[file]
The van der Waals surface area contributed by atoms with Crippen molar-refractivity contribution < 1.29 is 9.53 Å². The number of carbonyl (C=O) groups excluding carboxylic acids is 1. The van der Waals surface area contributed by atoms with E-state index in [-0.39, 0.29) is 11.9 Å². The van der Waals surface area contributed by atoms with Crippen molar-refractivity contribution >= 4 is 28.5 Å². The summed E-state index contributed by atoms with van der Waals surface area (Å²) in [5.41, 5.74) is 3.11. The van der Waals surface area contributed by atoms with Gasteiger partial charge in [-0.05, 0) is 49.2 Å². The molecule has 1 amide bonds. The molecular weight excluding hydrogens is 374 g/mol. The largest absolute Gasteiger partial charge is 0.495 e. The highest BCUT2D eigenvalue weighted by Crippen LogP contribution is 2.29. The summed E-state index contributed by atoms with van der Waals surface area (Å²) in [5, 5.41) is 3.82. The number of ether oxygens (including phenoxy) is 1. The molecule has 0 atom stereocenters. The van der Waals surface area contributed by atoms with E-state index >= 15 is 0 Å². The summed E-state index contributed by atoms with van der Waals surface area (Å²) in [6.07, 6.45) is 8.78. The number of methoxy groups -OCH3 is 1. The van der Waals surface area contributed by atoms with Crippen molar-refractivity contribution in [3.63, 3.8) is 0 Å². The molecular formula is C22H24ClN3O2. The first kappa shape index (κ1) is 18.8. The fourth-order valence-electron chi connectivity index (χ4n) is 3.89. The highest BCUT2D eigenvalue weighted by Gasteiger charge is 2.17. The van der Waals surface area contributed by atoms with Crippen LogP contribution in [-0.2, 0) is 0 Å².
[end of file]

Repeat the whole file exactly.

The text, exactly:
The van der Waals surface area contributed by atoms with Crippen molar-refractivity contribution < 1.29 is 9.53 Å². The number of carbonyl (C=O) groups excluding carboxylic acids is 1. The van der Waals surface area contributed by atoms with E-state index in [-0.39, 0.29) is 11.9 Å². The van der Waals surface area contributed by atoms with Crippen molar-refractivity contribution >= 4 is 28.5 Å². The summed E-state index contributed by atoms with van der Waals surface area (Å²) in [5.41, 5.74) is 3.11. The van der Waals surface area contributed by atoms with Gasteiger partial charge in [-0.05, 0) is 49.2 Å². The molecule has 1 amide bonds. The molecular weight excluding hydrogens is 374 g/mol. The largest absolute Gasteiger partial charge is 0.495 e. The highest BCUT2D eigenvalue weighted by Crippen LogP contribution is 2.29. The summed E-state index contributed by atoms with van der Waals surface area (Å²) in [5, 5.41) is 3.82. The number of ether oxygens (including phenoxy) is 1. The molecule has 0 atom stereocenters. The van der Waals surface area contributed by atoms with E-state index >= 15 is 0 Å². The summed E-state index contributed by atoms with van der Waals surface area (Å²) in [6.07, 6.45) is 8.78. The number of methoxy groups -OCH3 is 1. The van der Waals surface area contributed by atoms with Crippen molar-refractivity contribution in [3.63, 3.8) is 0 Å². The molecular formula is C22H24ClN3O2. The first kappa shape index (κ1) is 18.8. The fourth-order valence-electron chi connectivity index (χ4n) is 3.89. The highest BCUT2D eigenvalue weighted by Gasteiger charge is 2.17. The van der Waals surface area contributed by atoms with Crippen LogP contribution in [-0.2, 0) is 0 Å².